By Kevin Duffy
Veteran hiker, Joan Young of Scottville, Michigan, has hiked the 4,600-mile North Country National Scenic Trail end-to-end but has no patch to show for it.
Young seeks to remedy that this year as she prepares to commemorate the National Park Service centennial in a 100-mile hike challenge sponsored by the North Country Trail Association, headquartered in Lowell, Michigan.
“I already have nine miles on the trail for 2016,” she said. “Ninety-one more to go.”
The longest of 11 nationally designated scenic trails, North Country wanders between North Dakota and New York, following the Great Lakes through 12 national forests.
“The challenge is 100 miles for the 100 years of national parks,” said Amelia Rhodes, communication coordinator for the North Country Trail Association, a nonprofit partner of the National Park Service.
“It’s a way to celebrate an important anniversary and to prepare a new generation for the next 100 years of national parks,” she said.
In Michigan, the trail generally traces the southern shore of Lake Superior until it crosses the Mackinac Bridge. That means if you want to hike the entire trail, you have to time the trip to hit the bridge on Labor Day, the only day it is open to walkers.
From the bridge, the trail winds down the Lower Peninsula near Ludington, eventually making its way to the Ohio border.
“The trail’s true length is a challenge,” Rhodes said. “It’s linear without many loops, so we don’t expect participants to necessarily hike 100 unique miles.”
Instead, the Trail Association offers multiple routes to complete the 100-mile hike challenge.
“It’s open to our whole trail community,” Rhodes said. “Whether someone hikes their favorite mile 100 times or a 20-mile section five times, it all counts toward this year’s challenge.”
Volunteers from more than 30 trail chapters will lead short, guided hikes for part of the challenge.
Some chapters, like Clarion in Pennsylvania and Laurentian Lakes and Itasca Moraine in Minnesota, will lead a series of longer hikes to help participants meet the entire 100-mile mark.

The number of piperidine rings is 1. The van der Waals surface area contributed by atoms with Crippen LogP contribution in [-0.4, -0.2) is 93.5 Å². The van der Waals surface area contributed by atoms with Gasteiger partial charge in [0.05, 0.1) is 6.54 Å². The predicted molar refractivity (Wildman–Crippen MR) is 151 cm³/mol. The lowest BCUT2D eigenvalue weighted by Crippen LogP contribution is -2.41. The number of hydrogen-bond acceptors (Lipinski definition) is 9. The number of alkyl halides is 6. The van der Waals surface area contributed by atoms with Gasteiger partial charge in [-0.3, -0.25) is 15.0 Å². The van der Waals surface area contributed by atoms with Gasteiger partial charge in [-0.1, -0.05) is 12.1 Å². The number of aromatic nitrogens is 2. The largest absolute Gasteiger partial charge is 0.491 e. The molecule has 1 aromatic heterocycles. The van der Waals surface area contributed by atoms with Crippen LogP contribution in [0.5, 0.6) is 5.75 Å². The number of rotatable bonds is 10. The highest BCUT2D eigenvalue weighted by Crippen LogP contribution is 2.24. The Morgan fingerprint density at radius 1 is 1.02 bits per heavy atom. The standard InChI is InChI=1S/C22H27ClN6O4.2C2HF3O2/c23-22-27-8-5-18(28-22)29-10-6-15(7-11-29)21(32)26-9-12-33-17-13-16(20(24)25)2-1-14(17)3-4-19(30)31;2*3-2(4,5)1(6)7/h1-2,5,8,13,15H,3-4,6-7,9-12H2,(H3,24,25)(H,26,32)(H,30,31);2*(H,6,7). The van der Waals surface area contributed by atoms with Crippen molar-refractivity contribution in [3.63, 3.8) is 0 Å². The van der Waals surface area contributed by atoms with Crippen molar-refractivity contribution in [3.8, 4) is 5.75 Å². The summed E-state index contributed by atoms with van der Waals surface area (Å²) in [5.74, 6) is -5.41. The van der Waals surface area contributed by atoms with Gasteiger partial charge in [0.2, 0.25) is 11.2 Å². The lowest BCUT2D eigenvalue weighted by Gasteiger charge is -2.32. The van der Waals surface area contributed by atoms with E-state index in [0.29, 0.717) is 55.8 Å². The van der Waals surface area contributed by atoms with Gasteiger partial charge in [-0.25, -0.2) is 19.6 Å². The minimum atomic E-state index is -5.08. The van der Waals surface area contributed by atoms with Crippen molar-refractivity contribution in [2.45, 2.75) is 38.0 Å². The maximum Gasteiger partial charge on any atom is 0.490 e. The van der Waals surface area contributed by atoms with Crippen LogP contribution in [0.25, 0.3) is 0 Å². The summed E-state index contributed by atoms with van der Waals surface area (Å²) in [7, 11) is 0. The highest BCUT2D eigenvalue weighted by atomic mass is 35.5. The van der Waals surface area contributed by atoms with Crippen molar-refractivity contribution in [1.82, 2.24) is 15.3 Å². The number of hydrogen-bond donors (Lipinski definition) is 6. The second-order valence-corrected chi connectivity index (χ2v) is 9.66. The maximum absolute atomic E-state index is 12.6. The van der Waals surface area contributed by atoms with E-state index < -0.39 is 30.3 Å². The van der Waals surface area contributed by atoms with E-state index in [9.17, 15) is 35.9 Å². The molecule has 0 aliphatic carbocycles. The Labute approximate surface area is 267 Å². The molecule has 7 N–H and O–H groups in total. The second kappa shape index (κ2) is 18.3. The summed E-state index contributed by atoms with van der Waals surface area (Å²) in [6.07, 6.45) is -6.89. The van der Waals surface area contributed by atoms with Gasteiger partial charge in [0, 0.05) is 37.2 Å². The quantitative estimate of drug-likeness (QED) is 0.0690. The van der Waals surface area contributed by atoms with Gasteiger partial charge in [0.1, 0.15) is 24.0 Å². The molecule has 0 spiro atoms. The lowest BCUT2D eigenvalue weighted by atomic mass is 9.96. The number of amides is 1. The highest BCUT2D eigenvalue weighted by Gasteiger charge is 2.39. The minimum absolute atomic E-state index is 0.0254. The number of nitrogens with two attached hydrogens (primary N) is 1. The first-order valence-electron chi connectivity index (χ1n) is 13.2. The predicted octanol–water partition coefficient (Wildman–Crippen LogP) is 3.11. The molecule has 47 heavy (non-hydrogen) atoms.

Of the 2,600 people who signed up in January, two already sport the commemorative patch, completing their 100-mile hikes near Marquette and Marshall, Michigan.
Carmen Laguardia of Marshall was the first of the finishers, completing her last stretch from Battle Creek to Marshall on Jan. 18 despite the -6 degree wind chill.
“I hiked 60 unique miles and 40 repeated, even with the cold,” she said. “It was my goal to be the first finisher, especially because I’m a grandma.”
Laguardia hikes four to 20 miles every day on and off the North Country Trail.
“Hiking provides a sense of clarity, a sense of peace,” she said. “People don’t often realize the woods, lakes or waterfalls that surround them.”
Despite a slower start, Young is trying to follow in Laguardia’s patch-earning footsteps.
She leads weekend hikes for the Spirit of the Woods Chapter in Manistee, Michigan, which she founded in 1998.
“For day trips or longer backpacking trips, bring a local or living history book,” she said. “Reading about the past through biographies helps me get to know the trail in depth.”
Young used a spreadsheet to keep track of her miles while hiking the entire trail over 20 years.
“The spreadsheet became a puzzle, filling in new pieces on every hike,” she said.
Like Young of the Trail Association suggests that hikers log each mile using anything from scratch paper to a GPS-enabled hiking app.
And geotagged snapshots from hikers’ phones will be compiled into a story map to document what happened along the trail.
“We’re interested in where participants hiked, in or across states,” Rhodes said. “Any miles hiked are a great success, a step forward.”
As an incentive to sign up, participating hikers will be entered in prize drawings throughout the year.
This story is part of an occasional series about National Park units in the Great Lakes region during the 100th anniversary of the system.